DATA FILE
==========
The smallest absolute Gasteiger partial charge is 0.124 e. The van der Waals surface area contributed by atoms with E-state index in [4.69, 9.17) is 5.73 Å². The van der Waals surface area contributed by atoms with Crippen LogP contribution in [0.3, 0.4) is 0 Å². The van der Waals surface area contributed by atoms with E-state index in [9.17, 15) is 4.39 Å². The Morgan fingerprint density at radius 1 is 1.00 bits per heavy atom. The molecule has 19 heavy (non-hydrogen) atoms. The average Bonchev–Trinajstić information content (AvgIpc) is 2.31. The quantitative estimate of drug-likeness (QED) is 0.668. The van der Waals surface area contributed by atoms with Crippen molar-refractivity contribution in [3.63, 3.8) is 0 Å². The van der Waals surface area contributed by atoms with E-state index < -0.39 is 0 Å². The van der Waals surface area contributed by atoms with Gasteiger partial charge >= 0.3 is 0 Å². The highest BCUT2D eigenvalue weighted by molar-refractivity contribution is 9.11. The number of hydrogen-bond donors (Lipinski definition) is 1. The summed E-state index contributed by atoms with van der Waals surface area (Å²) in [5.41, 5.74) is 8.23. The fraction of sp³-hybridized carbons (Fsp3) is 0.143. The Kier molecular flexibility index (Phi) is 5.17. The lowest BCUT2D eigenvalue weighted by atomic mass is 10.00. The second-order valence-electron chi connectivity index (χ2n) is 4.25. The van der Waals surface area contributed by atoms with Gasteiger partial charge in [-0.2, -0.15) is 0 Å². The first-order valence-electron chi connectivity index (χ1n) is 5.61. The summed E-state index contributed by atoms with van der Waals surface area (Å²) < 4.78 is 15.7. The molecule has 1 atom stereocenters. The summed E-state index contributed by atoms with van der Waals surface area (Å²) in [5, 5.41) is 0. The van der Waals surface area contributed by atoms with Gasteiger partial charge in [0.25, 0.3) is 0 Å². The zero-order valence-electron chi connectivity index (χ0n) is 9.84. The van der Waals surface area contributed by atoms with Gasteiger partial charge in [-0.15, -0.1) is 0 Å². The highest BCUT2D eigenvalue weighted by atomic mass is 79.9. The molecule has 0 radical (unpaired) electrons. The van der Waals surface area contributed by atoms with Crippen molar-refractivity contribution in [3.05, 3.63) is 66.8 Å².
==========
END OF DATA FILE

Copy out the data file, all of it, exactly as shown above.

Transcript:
The smallest absolute Gasteiger partial charge is 0.124 e. The van der Waals surface area contributed by atoms with E-state index in [4.69, 9.17) is 5.73 Å². The van der Waals surface area contributed by atoms with Crippen LogP contribution in [0.3, 0.4) is 0 Å². The van der Waals surface area contributed by atoms with E-state index in [9.17, 15) is 4.39 Å². The Morgan fingerprint density at radius 1 is 1.00 bits per heavy atom. The molecule has 19 heavy (non-hydrogen) atoms. The average Bonchev–Trinajstić information content (AvgIpc) is 2.31. The quantitative estimate of drug-likeness (QED) is 0.668. The van der Waals surface area contributed by atoms with Crippen molar-refractivity contribution in [3.63, 3.8) is 0 Å². The van der Waals surface area contributed by atoms with E-state index < -0.39 is 0 Å². The van der Waals surface area contributed by atoms with Gasteiger partial charge >= 0.3 is 0 Å². The highest BCUT2D eigenvalue weighted by molar-refractivity contribution is 9.11. The number of hydrogen-bond donors (Lipinski definition) is 1. The summed E-state index contributed by atoms with van der Waals surface area (Å²) in [5.41, 5.74) is 8.23. The fraction of sp³-hybridized carbons (Fsp3) is 0.143. The Kier molecular flexibility index (Phi) is 5.17. The lowest BCUT2D eigenvalue weighted by atomic mass is 10.00. The second-order valence-electron chi connectivity index (χ2n) is 4.25. The van der Waals surface area contributed by atoms with Gasteiger partial charge in [-0.2, -0.15) is 0 Å². The first-order valence-electron chi connectivity index (χ1n) is 5.61. The summed E-state index contributed by atoms with van der Waals surface area (Å²) < 4.78 is 15.7. The molecule has 1 atom stereocenters. The summed E-state index contributed by atoms with van der Waals surface area (Å²) in [5, 5.41) is 0. The van der Waals surface area contributed by atoms with Gasteiger partial charge in [0.25, 0.3) is 0 Å². The zero-order valence-electron chi connectivity index (χ0n) is 9.84. The van der Waals surface area contributed by atoms with Gasteiger partial charge in [-0.15, -0.1) is 0 Å². The highest BCUT2D eigenvalue weighted by atomic mass is 79.9. The molecule has 0 radical (unpaired) electrons. The van der Waals surface area contributed by atoms with Crippen molar-refractivity contribution in [3.05, 3.63) is 66.8 Å².